Imagine and Experiment, Veitch Says at Convocation

Citing Emerson, Hawthorne, and Thoreau, Occidental President Jonathan Veitch the Class of 2015 at the College's annual Convocation ceremony August 31 by drawing a series of parallels between liberal arts colleges and the utopian communities of antebellum America.

 

"It has been observed that the liberal arts college is the longest-running utopian experiment in existence," Veitch told the 580 incoming students assembled in Thorne Hall before the start of classes. "It is not an overstatement to say that the liberal arts college is an intentional community with utopian aspirations of its own."

But what, Veitch asked, do the idealistic goals and brief lives of the Oneida Community, the Harmonists and Owenites of New Harmony, and the Transcendentalists of Brook Farm and Fruitlands have to do with the newest members of the Oxy community?

"I hope that you will take these next four years in the same spirit as the participants in Fruitlands, Oneida, and Brook Farm," he said. "That means an attitude of experiment, an embrace of oddballs and eccentrics, a willingness to build community and imagine its perfection."

Those skeptical of the similarities between antebellum utopias and liberal arts colleges, Veitch said, should consider George Ripley's description of Brook Farm:

Devoted Brook Farmers...[enjoyed] moonlit walks in the pine grove...picnics, dances, and evenings devoted to dramatic [activities]...[they] read passages from Racine and Moliere's plays in the original...performed pieces by Beethoven or [joined voices with] the glee club to sing Mozart's...psalms and masses.

"Substitute moonlit walks on Fiji Hill for moonlit walks in the pine grove; imagine the community garden at UEPI standing in for the fields that once supported Brook Farm; add gospel hymns and ‘Occidental Fair' to the list of songs performed by the glee club, and you could easily imagine that life at Occidental isn't that far from Brook Farm after all," he said.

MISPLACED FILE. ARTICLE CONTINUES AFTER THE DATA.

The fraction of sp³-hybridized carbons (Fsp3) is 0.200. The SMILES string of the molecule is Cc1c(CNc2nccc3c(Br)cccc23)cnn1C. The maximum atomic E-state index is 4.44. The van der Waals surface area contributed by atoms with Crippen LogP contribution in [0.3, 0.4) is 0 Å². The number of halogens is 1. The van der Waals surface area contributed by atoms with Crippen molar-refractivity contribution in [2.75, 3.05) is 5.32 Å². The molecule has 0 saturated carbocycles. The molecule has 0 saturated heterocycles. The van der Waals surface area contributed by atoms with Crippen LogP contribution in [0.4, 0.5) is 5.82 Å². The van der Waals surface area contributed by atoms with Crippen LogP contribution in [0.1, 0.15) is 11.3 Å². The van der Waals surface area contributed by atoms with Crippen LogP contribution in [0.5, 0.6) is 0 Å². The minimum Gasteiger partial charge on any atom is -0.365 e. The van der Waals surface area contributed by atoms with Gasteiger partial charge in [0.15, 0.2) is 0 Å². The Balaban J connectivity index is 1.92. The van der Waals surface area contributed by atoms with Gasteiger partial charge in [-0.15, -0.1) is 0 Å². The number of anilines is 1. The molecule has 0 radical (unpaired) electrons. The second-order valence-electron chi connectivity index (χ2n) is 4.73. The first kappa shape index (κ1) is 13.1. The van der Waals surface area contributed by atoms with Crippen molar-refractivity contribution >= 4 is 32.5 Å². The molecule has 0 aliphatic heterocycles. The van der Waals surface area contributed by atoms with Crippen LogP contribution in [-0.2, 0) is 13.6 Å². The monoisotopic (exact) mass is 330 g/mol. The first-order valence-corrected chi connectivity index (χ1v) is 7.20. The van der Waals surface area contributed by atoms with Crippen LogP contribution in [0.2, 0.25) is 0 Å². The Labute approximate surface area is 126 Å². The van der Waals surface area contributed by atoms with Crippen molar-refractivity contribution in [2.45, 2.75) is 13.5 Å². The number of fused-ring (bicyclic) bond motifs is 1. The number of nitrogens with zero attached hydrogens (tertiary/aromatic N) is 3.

What Occidental has most in common with Brook Farm and the other utopian experiments, Veitch added, "is its optimism, its commitment to experiment, its willful naivete...by that I mean a deliberate refusal to take the world on its own terms; a desire to think through what might be possible, instead of what merely is."

"That kind of experiment constitutes the essence of a liberal arts education, and it is what makes places like Occidental so special."

                    Prior to Veitch's address, Dean Jorge Gonzalez presented Occidental's two top teaching prizes to three faculty members selected by their peers and by students for their outstanding work in the classroom, in conducting research, and in the life of the College.

Michael Hill, professor of chemistry, was presented with the Graham L. Sterling Memorial Award. Established in 1972 in memory of former trustee Graham Sterling, the Sterling Award is bestowed each year on one or more professors with a distinguished record of teaching, service, and professional achievement, as selected by faculty colleagues.

Politics Professor Regina Freer and Kerry Thompson, associate professor of biology, were presented with the Linda and Tod White '59 Teaching Prize. Established in 2008, the White Prize is awarded based on the votes of sophomores, juniors and seniors, who are asked to nominate teachers who have the ability to engage students and increase their learning, as well as showing a real concern for individual students.